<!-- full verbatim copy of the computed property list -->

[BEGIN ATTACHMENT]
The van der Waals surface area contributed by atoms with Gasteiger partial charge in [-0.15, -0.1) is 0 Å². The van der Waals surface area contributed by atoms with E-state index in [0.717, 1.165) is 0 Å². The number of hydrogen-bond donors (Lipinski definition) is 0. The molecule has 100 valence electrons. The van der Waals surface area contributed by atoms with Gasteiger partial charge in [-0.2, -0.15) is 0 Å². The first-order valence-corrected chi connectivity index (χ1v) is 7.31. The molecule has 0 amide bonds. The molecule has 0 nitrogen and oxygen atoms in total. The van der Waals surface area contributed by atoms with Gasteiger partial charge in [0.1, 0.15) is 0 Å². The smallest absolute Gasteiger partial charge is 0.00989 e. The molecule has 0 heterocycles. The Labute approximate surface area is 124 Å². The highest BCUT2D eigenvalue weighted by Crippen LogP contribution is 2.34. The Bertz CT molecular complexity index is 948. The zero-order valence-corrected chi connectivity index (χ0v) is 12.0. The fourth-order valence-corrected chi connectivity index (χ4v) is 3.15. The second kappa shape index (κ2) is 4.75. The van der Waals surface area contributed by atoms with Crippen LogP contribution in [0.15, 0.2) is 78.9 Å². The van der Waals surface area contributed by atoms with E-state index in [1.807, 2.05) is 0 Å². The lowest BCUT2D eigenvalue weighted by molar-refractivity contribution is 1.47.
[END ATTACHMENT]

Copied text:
The van der Waals surface area contributed by atoms with Gasteiger partial charge in [-0.15, -0.1) is 0 Å². The van der Waals surface area contributed by atoms with E-state index in [0.717, 1.165) is 0 Å². The number of hydrogen-bond donors (Lipinski definition) is 0. The molecule has 100 valence electrons. The van der Waals surface area contributed by atoms with Gasteiger partial charge in [-0.2, -0.15) is 0 Å². The first-order valence-corrected chi connectivity index (χ1v) is 7.31. The molecule has 0 amide bonds. The molecule has 0 nitrogen and oxygen atoms in total. The van der Waals surface area contributed by atoms with Gasteiger partial charge in [0.1, 0.15) is 0 Å². The smallest absolute Gasteiger partial charge is 0.00989 e. The molecule has 0 heterocycles. The Labute approximate surface area is 124 Å². The highest BCUT2D eigenvalue weighted by Crippen LogP contribution is 2.34. The Bertz CT molecular complexity index is 948. The zero-order valence-corrected chi connectivity index (χ0v) is 12.0. The fourth-order valence-corrected chi connectivity index (χ4v) is 3.15. The second kappa shape index (κ2) is 4.75. The van der Waals surface area contributed by atoms with Crippen LogP contribution in [0.15, 0.2) is 78.9 Å². The van der Waals surface area contributed by atoms with E-state index in [1.807, 2.05) is 0 Å². The lowest BCUT2D eigenvalue weighted by molar-refractivity contribution is 1.47.